Vanggaard also suggests that while anal submission was viewed with contempt, male-male genital relations may have been common – especially among the Vikings – in much the same way it is in other all-male military and educational environments where sexual release is needed in the absence of women.
The Norse had rituals for joining men as blood brothers, and Vanggaard suggests that these relationships may have involved genital sex and that these men were often buried together in a way that resembled that of man and wife. In the Blood Brothers Saga, Thorgeir and Thormod were blood brothers and may have been lovers.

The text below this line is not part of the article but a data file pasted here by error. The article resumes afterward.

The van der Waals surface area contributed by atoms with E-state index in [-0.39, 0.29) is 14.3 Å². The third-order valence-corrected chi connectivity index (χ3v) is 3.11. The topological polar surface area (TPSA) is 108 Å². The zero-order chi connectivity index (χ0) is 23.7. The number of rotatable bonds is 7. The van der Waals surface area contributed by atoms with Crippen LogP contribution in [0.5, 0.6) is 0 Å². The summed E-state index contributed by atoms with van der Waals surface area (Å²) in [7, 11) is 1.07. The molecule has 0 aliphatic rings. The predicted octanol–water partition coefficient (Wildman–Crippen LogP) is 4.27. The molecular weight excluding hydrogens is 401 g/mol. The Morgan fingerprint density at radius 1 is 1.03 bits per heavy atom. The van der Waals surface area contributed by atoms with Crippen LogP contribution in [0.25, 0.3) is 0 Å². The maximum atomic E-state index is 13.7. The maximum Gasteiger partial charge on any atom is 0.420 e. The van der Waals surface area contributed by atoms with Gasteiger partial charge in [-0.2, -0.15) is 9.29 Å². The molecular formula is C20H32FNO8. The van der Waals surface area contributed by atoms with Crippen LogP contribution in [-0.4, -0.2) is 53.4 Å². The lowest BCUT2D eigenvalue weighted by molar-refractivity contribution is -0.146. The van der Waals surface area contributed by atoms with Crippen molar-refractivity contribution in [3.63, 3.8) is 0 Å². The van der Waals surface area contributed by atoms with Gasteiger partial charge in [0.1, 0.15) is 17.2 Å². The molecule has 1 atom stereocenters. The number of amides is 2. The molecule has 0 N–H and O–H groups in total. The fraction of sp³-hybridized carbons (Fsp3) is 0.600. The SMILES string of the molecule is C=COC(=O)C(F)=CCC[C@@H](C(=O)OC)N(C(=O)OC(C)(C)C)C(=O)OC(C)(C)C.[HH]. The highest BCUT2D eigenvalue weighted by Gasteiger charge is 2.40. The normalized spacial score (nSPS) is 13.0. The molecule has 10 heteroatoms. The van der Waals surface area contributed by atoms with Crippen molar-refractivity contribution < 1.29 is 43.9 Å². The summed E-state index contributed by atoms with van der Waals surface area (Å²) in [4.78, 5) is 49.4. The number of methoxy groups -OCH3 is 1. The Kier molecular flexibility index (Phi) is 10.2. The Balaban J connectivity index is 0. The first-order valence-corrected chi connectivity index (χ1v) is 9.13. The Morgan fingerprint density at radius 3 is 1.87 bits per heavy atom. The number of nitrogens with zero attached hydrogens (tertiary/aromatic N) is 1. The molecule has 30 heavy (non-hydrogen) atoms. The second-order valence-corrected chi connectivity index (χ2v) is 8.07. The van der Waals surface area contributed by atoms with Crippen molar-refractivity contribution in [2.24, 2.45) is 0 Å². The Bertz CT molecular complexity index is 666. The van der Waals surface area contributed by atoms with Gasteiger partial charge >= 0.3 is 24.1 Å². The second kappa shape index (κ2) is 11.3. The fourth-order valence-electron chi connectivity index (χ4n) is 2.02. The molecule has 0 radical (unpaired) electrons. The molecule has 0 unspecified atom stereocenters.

My previous research as alluded to the fact that the Norse god Freyr (a phallic fertility god) was worshipped by a sect of effeminate male priests who rang bells and that other homosexual rites may have been involved in his worship. Vanggaard mentions that animal phalluses, including those of reindeer, were sacrificed to Freyr. A description of this is given in the Song of Volse. Some men, including the god Odin practiced the feminine art of Seidr, a form of shamanism. The masculine counterpart was Galdr, which involved singing incantations.